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I Am the Servant of the Lord

December 20, 2020

A reflection for the 4th Sunday of Advent, Year B. The readings are Samuel 7:1-5,8b-12, 14a, 16,  Psalm 89; Romans 16:25-27 and Luke 1:26-38.

Henry Ossawa Tanner’s 1898 painting, “The Annunciation.”

I am the servant of the Lord. Let it be done to me according to your word.”

Those famous words, spoken by that teen-age girl, in Galilee, so long ago are a great conclusion to our Advent series this year.

For the last month we’ve been reflecting on what the Church calls the “Theological Virtues”: Faith, Hope and Love, as a response to all the doubt, despair and fear that seems to be all that we hear nowadays. The darkness of doubt, despair and fear can be turned into a holy darkness by Faith, Hope and Love.

Four weeks ago we learned that the best way to respond to doubt is through Faith and trust and that we should always ask the Lord to increase our Faith. Then we learned that Hope is like a light and that we, as Christians need to constantly be bringing the light of Hope into the world. Hope is so important that we dedicated two weeks to it. It’s not just important to bring Hope into the world, but we have to do so with Joy. Those messages of Hope are meaningless if they are not Joyful Hope.

Today we are going to talk about Love. Not only does perfect Love cast out all fear (1 John 4:18), but Love is the perfect virtue to bring everything we’ve been talking about together.

 It’s hard to control what we feel. We may feel doubt or despair and not be able to control those feelings. We may feel afraid and not be able to change how we feel. Even with Faith and Hope – you cannot force yourself to feel Hope or feel like you have Faith.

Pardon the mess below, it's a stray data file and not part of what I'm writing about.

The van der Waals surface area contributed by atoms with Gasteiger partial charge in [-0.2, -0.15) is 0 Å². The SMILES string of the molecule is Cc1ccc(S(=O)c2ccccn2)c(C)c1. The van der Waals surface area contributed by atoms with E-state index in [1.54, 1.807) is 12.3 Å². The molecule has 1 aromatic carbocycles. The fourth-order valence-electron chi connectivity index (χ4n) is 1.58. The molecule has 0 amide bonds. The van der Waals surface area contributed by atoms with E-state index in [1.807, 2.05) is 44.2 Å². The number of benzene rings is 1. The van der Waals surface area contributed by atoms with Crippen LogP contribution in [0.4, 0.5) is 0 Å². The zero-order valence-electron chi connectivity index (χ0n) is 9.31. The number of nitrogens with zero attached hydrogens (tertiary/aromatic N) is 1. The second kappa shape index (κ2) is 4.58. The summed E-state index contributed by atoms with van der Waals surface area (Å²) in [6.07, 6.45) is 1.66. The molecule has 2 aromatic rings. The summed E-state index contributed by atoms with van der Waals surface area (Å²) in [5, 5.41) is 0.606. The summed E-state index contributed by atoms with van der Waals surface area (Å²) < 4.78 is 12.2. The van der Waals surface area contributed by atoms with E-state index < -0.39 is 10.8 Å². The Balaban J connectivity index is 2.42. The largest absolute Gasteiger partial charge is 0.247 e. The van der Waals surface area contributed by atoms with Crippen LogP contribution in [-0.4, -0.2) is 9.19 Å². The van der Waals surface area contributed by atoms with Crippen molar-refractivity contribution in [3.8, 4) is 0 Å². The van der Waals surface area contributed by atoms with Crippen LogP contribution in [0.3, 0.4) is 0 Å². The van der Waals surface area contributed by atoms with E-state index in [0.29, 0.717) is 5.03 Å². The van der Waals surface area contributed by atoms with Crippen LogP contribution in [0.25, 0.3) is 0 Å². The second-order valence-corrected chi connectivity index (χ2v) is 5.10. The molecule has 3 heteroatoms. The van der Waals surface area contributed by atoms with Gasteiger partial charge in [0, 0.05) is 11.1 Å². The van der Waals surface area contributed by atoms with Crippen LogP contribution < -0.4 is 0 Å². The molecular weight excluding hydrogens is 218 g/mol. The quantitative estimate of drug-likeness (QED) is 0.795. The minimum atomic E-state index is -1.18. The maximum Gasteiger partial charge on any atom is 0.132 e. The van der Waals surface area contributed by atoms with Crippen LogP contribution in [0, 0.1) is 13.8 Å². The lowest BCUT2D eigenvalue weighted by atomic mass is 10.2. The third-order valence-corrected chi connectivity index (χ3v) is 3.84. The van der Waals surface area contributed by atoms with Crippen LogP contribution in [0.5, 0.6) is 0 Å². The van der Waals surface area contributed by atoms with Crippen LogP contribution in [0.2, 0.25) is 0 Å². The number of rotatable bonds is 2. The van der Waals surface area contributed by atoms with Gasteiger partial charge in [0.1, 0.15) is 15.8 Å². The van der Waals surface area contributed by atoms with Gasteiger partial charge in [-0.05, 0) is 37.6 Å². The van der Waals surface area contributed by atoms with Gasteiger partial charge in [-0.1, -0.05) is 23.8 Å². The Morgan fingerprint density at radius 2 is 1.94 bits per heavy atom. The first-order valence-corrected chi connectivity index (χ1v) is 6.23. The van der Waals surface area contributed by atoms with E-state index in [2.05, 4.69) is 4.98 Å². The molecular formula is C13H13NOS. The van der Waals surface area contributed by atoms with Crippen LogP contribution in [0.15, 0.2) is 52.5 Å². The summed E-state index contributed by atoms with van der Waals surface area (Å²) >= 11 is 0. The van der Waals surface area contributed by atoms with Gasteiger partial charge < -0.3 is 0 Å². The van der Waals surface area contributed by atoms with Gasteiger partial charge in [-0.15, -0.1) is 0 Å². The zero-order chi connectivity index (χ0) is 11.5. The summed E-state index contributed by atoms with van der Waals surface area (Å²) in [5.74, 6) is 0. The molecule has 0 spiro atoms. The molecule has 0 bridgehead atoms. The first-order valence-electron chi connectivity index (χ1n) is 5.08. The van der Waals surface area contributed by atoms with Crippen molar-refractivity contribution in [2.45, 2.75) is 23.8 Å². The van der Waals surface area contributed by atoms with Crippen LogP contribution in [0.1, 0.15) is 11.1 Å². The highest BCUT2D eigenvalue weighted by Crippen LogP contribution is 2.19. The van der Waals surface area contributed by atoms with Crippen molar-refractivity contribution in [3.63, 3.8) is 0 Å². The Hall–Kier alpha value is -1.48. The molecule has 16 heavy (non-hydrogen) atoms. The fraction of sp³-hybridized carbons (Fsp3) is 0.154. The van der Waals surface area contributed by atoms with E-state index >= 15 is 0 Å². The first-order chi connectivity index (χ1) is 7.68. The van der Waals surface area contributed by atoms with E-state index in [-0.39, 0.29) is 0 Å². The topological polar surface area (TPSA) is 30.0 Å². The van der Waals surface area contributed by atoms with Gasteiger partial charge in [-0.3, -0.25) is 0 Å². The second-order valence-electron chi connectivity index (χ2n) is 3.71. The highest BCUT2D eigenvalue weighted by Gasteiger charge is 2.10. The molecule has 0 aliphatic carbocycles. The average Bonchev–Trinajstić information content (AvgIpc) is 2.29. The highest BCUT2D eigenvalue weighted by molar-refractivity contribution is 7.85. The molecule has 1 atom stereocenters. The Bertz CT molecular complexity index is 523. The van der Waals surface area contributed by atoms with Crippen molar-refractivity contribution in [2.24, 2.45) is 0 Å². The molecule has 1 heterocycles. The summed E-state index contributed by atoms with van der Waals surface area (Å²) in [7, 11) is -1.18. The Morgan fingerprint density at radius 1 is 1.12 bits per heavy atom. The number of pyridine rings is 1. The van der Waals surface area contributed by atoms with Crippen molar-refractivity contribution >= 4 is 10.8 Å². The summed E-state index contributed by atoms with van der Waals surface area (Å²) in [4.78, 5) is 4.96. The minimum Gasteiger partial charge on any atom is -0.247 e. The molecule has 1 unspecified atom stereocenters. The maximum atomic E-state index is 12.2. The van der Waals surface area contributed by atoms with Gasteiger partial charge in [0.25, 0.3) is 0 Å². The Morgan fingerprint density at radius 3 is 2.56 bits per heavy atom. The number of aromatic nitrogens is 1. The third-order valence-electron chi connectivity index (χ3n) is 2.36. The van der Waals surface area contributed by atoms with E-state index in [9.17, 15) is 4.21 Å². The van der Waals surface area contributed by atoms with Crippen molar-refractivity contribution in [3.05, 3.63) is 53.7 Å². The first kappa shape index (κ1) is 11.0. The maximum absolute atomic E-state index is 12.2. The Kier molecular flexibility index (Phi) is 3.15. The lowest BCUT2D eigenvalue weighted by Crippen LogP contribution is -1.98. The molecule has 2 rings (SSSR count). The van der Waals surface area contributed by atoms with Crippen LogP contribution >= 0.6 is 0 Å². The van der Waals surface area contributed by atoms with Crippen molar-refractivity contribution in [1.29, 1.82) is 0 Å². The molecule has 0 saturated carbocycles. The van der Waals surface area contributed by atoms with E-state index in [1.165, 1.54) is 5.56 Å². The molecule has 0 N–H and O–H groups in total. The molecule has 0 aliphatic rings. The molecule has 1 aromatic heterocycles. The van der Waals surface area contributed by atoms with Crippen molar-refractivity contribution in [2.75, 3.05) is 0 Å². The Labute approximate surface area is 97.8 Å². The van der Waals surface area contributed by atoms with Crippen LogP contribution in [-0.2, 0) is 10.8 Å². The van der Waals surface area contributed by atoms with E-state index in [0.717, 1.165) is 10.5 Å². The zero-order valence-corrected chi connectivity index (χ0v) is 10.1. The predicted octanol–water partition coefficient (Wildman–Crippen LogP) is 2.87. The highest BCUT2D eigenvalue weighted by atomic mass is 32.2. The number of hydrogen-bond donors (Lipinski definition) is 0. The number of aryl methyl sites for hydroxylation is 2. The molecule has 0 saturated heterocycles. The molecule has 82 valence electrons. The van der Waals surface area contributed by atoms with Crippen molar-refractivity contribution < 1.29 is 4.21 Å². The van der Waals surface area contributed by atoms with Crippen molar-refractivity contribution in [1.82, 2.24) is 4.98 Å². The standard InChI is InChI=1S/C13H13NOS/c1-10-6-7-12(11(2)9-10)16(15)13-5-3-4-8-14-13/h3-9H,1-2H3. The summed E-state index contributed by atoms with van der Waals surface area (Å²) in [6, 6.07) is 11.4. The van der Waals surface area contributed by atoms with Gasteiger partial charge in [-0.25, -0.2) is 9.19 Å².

Love is an act of your will. We choose to love. Love is something we do. It doesn’t matter how you feel, you can still love. That’s how we can love our enemies. If Love were a feeling, Jesus would not have hung on the Cross out of love for you and for me because I can guarantee you that it didn’t feel good.

I ask couples that are getting married this: What do you mean when you say, “I love you”? Usually when we say “I love you” we mean, “I love how you make me feel” or “I love how I feel when I’m with you” or “you make me feel so good”. That’s not “I love you”, that’s “I love me”! I love you should mean, “I am going to put your needs before mine all the time, no matter what.”

Of course that’s what we do in Marriage – that’s married Love. We can’t love everyone that way all the time – but, we do have to consider that loving a stranger means doing what’s good for them, not what we think is right for them or how it makes us feel. 

Our readings today give us two great examples of how this can play out.